I've long thought that the first light for a recovery of U.S. housing would have to shine in the mortgage sector. After all, the area has been decimated by a lack of lending standards and the disappearance of a number of prominent lenders, including Countrywide, which was bought earlier this year by Bank of America (NYSE:BAC).

On that basis, it seems to me that a U.S. housing recovery is materially dependent, at least in part, on adherence to more uniform standards and ultimately increased volume in the lending arena. So, whether the light that's beginning to shine is a bit of positive illumination or an oncoming train remains uncertain.

With mortgage rates having declined during the past few weeks, the likes of Bank of America, Regions Financial (NYSE:RF), and JPMorgan Chase (NYSE:JPM) all have seen their mortgage application activity improve significantly. Bank of America is switching 300 loan processors across the Southeast from handling home-equity loans to specializing in mortgage lending.

A significant portion of the increased activity appears to relate to sliding interest rates, which last week fell to an average of 5.17% for 30-year fixed-rate loans -- the lowest level since Freddie Mac (NYSE:FRE) began keeping tabs in the early 1970s. The current rate represents a decline from about 6.14% a year ago.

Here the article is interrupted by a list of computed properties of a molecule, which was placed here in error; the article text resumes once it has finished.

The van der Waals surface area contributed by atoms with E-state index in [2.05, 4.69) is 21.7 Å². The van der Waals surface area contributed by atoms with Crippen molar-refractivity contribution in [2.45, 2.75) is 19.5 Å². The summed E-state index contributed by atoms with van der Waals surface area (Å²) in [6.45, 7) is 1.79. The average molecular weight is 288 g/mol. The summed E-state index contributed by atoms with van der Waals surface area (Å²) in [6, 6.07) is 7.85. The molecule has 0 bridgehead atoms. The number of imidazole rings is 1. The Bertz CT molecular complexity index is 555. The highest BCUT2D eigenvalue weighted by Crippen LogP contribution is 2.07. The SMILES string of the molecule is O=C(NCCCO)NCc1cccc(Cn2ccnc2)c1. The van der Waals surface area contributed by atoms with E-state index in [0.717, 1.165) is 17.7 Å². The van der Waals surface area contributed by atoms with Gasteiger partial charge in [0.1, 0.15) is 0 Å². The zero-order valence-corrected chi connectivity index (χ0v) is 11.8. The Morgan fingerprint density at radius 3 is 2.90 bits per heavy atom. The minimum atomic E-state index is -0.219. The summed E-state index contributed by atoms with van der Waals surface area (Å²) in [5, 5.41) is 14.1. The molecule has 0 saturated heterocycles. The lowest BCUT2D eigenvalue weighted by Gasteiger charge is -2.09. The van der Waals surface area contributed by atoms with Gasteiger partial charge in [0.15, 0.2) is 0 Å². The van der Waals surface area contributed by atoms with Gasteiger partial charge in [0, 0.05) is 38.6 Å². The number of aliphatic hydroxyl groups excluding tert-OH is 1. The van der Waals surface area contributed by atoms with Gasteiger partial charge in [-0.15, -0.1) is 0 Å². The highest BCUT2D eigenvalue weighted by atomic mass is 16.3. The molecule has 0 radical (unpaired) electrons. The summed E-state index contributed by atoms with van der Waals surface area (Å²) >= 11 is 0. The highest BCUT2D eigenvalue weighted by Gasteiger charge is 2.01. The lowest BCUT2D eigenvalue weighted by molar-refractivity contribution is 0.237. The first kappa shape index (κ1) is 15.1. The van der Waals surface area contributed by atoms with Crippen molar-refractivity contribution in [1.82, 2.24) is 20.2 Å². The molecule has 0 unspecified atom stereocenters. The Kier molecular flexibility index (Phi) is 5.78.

Other banks experiencing increased demand include US Bancorp (NYSE:USB) and SunTrust (NYSE:STI). Nevertheless, if the experience at Bank of America and Regions can be extrapolated, the bulk of applications are for refinancings -- only about a quarter of their applications are tied to new purchases.

Any rays of mortgage lending sunshine these days should be considered a potential first positive step for homebuilding in the U.S. My intention is to keep tabs on this trend among the major financial institutions mentioned above. While I've said that the mortgage sector -- and consequently homebuilding -- can't possibly recover meaningfully until 2010, I wouldn't mind being forced to cook up and devour a little financial crow.  

This article represents the opinion of the writer, who may disagree with the “official” recommendation position of a Motley Fool premium advisory service. We’re motley! Questioning an investing thesis -- even one of our own -- helps us all think critically about investing and make decisions that help us become smarter, happier, and richer.